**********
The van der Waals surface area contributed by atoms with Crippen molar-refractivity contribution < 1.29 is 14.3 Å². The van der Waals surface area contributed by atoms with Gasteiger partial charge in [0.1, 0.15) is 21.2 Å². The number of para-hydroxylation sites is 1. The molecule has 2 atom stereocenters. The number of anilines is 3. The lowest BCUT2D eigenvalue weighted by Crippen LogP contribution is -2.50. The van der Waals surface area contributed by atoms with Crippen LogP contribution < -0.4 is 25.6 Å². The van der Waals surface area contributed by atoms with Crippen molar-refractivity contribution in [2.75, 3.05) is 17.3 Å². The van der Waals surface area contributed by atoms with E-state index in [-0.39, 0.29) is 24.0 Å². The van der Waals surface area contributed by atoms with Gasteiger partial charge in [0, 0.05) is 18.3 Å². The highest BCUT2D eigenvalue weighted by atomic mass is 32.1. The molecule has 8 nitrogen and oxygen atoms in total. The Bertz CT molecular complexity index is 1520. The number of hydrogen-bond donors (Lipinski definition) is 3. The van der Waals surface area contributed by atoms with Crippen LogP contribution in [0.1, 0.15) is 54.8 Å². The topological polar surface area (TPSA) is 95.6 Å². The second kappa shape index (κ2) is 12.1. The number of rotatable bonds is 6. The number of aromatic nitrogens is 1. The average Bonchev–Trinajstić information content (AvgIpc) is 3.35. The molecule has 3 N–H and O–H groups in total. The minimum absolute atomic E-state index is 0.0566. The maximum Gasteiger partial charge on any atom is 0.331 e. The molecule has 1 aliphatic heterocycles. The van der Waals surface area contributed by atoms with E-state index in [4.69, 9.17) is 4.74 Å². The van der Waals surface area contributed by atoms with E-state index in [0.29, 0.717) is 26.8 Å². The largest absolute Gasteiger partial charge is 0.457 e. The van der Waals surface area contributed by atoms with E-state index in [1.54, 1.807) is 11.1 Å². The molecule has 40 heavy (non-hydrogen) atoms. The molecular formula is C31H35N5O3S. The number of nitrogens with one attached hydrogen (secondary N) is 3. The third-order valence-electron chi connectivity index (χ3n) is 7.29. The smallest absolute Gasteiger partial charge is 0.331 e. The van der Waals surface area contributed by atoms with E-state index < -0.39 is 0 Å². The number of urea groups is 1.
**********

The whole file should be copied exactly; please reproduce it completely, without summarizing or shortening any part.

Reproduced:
The van der Waals surface area contributed by atoms with Crippen molar-refractivity contribution < 1.29 is 14.3 Å². The van der Waals surface area contributed by atoms with Gasteiger partial charge in [0.1, 0.15) is 21.2 Å². The number of para-hydroxylation sites is 1. The molecule has 2 atom stereocenters. The number of anilines is 3. The lowest BCUT2D eigenvalue weighted by Crippen LogP contribution is -2.50. The van der Waals surface area contributed by atoms with Crippen LogP contribution < -0.4 is 25.6 Å². The van der Waals surface area contributed by atoms with Crippen molar-refractivity contribution in [2.75, 3.05) is 17.3 Å². The van der Waals surface area contributed by atoms with E-state index in [-0.39, 0.29) is 24.0 Å². The van der Waals surface area contributed by atoms with Gasteiger partial charge in [0, 0.05) is 18.3 Å². The highest BCUT2D eigenvalue weighted by atomic mass is 32.1. The molecule has 8 nitrogen and oxygen atoms in total. The Bertz CT molecular complexity index is 1520. The number of hydrogen-bond donors (Lipinski definition) is 3. The van der Waals surface area contributed by atoms with Crippen LogP contribution in [0.1, 0.15) is 54.8 Å². The topological polar surface area (TPSA) is 95.6 Å². The second kappa shape index (κ2) is 12.1. The number of rotatable bonds is 6. The number of aromatic nitrogens is 1. The average Bonchev–Trinajstić information content (AvgIpc) is 3.35. The molecule has 3 N–H and O–H groups in total. The minimum absolute atomic E-state index is 0.0566. The maximum Gasteiger partial charge on any atom is 0.331 e. The molecule has 1 aliphatic heterocycles. The van der Waals surface area contributed by atoms with E-state index in [4.69, 9.17) is 4.74 Å². The van der Waals surface area contributed by atoms with E-state index in [0.29, 0.717) is 26.8 Å². The largest absolute Gasteiger partial charge is 0.457 e. The van der Waals surface area contributed by atoms with E-state index in [1.54, 1.807) is 11.1 Å². The molecule has 40 heavy (non-hydrogen) atoms. The molecular formula is C31H35N5O3S. The number of nitrogens with one attached hydrogen (secondary N) is 3. The third-order valence-electron chi connectivity index (χ3n) is 7.29. The smallest absolute Gasteiger partial charge is 0.331 e. The van der Waals surface area contributed by atoms with E-state index < -0.39 is 0 Å². The number of urea groups is 1.